Blended and Outbound Call Centers: Outbound Campaign Management and Execution
| Published: May 24, 2012 | Comments (1)
The fifth installment of this series offers call center managers the components of managing an outbound campaign and executing on strategic intent.
NOTE: This series will explore various aspects of Outbound and Blended Call Centers. While every attempt to give general terms and general examples is being made, the reader should be aware that specifics may be different for every type of call center, business operation or strategic purpose of the center. This series is meant as a guideline for those seeking to learn more about Outbound and Blended Call Centers.
Once your call center has established a solid grasp of developing a campaign, it is important to have a full understanding of how to both manage the campaign and execute it on its strategic intent. For the purposes of this article, we will focus on the management of dialer campaigns.
There are some key components of campaign management that cannot be ignored. Some are common sense and others are hidden truths. It is common sense that a “fresher” or a newer campaign has a higher likelihood of generating more contacts. But the question is, when do you determine when a current campaign has been exhausted and it becomes counterproductive to continue to run? This is where the “hidden truths” become more important, and less apparent.
To determine the best way to manage a campaign for your outbound or blended center’s dialer, text messaging or IVR based dialing, Operation must determine where the point of diminishing returns exists. In the past, a campaign’s “spin rate,” or the number of times it was run through the dialer, would determine when it should be retired. However, a good indication that the point of diminishing returns has begun is when all that is left of a particular campaign is the list of numbers that cannot be contacted for some reason or another. Many within the Strategy team will enforce that everyone in the campaign must be contacted - however that is not a realistic expectation. An older campaign with fewer records left means that the dialer will need to work harder to contact the remaining contacts, often resulting in a very high idle time for the agents waiting for those connects. This is an example of why the Operations team needs to have a prominent seat at the Strategy table, so these very real truths can be discussed as part of the campaign development.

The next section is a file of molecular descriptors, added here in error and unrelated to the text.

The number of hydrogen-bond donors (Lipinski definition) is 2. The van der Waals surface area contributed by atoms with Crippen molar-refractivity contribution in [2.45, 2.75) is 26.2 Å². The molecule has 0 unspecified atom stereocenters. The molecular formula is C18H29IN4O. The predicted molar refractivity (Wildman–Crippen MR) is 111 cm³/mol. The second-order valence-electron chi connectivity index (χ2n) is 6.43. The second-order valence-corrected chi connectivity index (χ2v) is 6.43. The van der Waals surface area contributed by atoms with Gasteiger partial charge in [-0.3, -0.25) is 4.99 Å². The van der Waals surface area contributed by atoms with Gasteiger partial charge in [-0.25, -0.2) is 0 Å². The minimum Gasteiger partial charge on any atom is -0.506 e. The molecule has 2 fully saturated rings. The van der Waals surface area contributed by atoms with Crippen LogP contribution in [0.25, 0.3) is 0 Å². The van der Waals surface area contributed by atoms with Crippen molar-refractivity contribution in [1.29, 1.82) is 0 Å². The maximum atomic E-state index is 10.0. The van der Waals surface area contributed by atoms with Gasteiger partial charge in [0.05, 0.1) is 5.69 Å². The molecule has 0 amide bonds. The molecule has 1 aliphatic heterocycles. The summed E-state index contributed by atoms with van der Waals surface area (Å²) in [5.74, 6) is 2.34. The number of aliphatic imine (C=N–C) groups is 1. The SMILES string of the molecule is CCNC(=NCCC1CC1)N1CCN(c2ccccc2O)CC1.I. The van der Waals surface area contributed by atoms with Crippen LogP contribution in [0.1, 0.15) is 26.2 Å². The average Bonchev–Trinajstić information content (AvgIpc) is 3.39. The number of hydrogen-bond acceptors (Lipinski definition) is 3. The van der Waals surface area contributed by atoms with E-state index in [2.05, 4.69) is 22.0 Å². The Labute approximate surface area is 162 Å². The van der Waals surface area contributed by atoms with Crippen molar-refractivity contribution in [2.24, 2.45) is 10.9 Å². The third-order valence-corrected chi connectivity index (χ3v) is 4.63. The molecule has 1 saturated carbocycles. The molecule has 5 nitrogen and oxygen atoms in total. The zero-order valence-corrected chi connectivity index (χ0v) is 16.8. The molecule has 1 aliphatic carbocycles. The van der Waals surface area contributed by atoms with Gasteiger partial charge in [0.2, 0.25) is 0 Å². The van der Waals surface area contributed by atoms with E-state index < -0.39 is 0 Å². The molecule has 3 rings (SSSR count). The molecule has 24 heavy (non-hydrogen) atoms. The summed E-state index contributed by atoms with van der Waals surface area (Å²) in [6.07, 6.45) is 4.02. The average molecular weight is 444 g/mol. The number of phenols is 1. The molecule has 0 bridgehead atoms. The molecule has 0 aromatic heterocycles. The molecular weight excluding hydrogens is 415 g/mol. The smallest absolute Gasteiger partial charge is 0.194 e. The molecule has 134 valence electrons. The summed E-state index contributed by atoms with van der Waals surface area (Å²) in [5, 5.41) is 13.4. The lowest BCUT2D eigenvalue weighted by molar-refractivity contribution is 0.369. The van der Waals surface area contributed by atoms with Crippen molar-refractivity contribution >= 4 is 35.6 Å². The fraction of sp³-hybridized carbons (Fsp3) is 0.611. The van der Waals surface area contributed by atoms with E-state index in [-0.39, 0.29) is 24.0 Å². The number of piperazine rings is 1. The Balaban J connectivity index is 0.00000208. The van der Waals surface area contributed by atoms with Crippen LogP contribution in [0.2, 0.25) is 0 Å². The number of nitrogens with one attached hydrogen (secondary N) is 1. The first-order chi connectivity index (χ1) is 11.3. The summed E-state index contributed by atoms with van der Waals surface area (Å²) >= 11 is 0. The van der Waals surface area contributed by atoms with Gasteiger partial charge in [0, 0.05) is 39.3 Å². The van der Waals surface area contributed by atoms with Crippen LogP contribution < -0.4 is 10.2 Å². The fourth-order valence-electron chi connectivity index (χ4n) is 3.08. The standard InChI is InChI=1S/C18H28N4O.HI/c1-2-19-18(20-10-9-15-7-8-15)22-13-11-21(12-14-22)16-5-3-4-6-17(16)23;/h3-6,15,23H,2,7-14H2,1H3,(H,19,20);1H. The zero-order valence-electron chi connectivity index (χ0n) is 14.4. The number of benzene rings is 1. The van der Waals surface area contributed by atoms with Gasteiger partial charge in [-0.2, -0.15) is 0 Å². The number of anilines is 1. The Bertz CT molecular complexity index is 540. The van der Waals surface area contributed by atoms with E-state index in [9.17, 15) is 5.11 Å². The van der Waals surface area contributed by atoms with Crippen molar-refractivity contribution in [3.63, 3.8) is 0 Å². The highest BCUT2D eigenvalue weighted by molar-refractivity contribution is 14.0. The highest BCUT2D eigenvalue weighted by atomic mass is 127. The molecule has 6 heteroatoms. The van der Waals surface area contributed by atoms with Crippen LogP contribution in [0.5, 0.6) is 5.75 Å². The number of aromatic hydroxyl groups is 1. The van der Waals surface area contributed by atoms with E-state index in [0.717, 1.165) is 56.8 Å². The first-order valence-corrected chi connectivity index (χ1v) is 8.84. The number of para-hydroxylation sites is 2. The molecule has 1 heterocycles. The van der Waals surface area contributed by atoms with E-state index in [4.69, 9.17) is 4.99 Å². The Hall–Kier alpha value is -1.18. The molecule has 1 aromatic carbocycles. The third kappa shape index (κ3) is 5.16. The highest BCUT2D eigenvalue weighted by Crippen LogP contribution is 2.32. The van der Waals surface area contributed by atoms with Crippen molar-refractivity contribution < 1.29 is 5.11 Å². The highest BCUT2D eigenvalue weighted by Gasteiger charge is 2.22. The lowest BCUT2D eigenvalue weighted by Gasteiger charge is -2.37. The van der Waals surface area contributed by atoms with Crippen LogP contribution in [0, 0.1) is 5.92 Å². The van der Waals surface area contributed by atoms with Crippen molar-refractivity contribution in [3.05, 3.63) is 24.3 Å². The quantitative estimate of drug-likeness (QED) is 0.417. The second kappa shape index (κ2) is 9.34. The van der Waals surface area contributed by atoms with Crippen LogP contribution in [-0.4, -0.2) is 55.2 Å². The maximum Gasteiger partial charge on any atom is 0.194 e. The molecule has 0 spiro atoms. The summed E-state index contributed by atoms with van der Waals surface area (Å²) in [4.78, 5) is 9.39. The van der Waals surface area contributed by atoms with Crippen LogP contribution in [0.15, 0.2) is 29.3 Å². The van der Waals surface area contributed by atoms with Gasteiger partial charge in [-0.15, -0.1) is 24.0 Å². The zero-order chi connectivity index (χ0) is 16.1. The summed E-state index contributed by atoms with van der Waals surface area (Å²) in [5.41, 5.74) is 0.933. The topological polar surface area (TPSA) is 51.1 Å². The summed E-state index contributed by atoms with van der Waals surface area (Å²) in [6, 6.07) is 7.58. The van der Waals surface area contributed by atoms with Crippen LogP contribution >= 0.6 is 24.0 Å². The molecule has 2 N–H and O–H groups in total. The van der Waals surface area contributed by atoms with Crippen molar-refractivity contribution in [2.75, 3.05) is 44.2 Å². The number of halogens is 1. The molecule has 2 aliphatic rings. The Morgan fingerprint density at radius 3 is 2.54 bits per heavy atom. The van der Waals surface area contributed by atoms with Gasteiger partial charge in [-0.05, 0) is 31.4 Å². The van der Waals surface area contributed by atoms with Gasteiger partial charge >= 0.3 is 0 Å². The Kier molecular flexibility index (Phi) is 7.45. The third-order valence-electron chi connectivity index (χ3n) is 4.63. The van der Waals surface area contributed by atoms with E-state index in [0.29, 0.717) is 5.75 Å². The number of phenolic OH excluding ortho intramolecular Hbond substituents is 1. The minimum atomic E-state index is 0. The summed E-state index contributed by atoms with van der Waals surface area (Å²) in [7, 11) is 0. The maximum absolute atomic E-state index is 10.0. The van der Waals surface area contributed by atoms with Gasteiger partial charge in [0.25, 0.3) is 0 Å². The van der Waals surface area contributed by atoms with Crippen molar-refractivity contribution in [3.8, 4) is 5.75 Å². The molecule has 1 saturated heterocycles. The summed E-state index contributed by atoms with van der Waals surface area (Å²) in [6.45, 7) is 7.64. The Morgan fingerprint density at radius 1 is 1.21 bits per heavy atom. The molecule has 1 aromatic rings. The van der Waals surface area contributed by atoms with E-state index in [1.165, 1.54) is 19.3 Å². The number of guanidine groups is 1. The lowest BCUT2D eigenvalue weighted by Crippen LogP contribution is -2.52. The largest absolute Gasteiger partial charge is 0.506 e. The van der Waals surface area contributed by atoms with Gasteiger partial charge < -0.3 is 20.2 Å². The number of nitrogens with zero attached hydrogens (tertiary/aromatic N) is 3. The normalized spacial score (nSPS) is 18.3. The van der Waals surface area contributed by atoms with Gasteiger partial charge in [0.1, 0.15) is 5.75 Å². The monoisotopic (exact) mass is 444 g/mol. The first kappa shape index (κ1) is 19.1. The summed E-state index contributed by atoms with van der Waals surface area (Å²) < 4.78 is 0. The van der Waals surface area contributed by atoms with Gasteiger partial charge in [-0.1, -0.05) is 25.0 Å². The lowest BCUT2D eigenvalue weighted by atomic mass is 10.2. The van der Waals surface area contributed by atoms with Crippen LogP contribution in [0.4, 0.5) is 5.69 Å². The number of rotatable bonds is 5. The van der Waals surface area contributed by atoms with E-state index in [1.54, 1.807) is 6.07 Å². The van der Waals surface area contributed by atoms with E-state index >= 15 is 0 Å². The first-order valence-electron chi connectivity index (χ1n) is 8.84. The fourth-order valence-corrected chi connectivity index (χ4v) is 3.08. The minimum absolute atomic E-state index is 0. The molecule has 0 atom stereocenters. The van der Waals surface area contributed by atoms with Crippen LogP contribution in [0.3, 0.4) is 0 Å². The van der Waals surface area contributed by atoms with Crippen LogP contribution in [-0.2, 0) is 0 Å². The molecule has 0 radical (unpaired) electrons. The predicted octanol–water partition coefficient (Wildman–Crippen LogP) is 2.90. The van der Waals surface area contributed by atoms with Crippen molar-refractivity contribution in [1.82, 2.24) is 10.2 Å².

A common strategy used to manage the diminishing return of repeated contact attempts is to measure the following:
Starting Records – the totally number of accounts that a campaign has at the start of the campaign
Dials – the number of attempts per account in the list
Contacts – the number of contacts. This would include right party, wrong party, answering machines and other automated responses (wrong number, disconnected, etc.)
Right Party Contacts – the number of contacts that have resulted in speaking to the right person or intended party of the campaign
By having a complete understanding of these measures and tracking them, Operations will be able to determine the point of diminishing returns on dialing attempts. If the number of dials is increasing drastically in comparison to the number of accounts available to dial, then this is a good indication that the dialer has to work hard to achieve a contact and that you are reaching the point of diminishing returns. When Operations introduces a new campaign, or begins a new repetitive campaign, the metrics should be tracked closely so that it can be followed for similar campaigns in the future.
By comparing the following lead indicators, Operations will be able to track and proactively use them to manage new or recurring campaigns:
- Number of dials in comparison to the number of available accounts. This will show when a campaign is starting to come to end of life.
- Number of contacts in comparison to the number of available accounts. This is another lead indicator that will show when a campaign is coming to end of life. A good rule of thumb is that if a campaign has reached a penetration point where 70% of the available accounts have been contacted, then the list should be retired.